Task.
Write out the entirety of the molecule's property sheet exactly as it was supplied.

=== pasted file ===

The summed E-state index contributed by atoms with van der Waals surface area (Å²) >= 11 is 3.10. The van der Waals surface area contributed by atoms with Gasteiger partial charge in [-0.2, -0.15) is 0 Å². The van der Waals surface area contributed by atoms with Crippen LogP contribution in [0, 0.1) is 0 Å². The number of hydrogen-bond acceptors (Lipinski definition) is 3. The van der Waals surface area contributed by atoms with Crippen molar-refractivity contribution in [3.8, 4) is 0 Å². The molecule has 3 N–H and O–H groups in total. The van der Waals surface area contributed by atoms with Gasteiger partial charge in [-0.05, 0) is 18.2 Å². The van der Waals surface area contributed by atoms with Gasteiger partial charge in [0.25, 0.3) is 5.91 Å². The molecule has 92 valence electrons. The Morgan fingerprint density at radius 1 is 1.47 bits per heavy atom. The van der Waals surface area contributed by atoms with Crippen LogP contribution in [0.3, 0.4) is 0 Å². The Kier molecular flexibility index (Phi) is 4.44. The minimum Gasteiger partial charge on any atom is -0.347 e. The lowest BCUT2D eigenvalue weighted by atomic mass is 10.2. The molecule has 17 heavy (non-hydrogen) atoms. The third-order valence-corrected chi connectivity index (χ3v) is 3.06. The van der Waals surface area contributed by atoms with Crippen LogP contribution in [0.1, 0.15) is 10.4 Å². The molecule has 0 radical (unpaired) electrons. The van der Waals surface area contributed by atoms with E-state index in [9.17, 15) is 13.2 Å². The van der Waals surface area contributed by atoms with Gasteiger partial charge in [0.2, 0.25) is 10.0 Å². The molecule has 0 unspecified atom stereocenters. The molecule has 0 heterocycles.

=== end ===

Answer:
The summed E-state index contributed by atoms with van der Waals surface area (Å²) >= 11 is 3.10. The van der Waals surface area contributed by atoms with Gasteiger partial charge in [-0.2, -0.15) is 0 Å². The van der Waals surface area contributed by atoms with Crippen LogP contribution in [0, 0.1) is 0 Å². The number of hydrogen-bond acceptors (Lipinski definition) is 3. The van der Waals surface area contributed by atoms with Crippen molar-refractivity contribution in [3.8, 4) is 0 Å². The molecule has 3 N–H and O–H groups in total. The van der Waals surface area contributed by atoms with Gasteiger partial charge in [-0.05, 0) is 18.2 Å². The van der Waals surface area contributed by atoms with Gasteiger partial charge in [0.25, 0.3) is 5.91 Å². The molecule has 92 valence electrons. The Morgan fingerprint density at radius 1 is 1.47 bits per heavy atom. The van der Waals surface area contributed by atoms with Crippen LogP contribution in [0.3, 0.4) is 0 Å². The Kier molecular flexibility index (Phi) is 4.44. The minimum Gasteiger partial charge on any atom is -0.347 e. The lowest BCUT2D eigenvalue weighted by atomic mass is 10.2. The molecule has 17 heavy (non-hydrogen) atoms. The third-order valence-corrected chi connectivity index (χ3v) is 3.06. The van der Waals surface area contributed by atoms with Crippen LogP contribution in [0.1, 0.15) is 10.4 Å². The molecule has 0 radical (unpaired) electrons. The van der Waals surface area contributed by atoms with E-state index in [9.17, 15) is 13.2 Å². The van der Waals surface area contributed by atoms with Gasteiger partial charge in [0.2, 0.25) is 10.0 Å². The molecule has 0 unspecified atom stereocenters. The molecule has 0 heterocycles.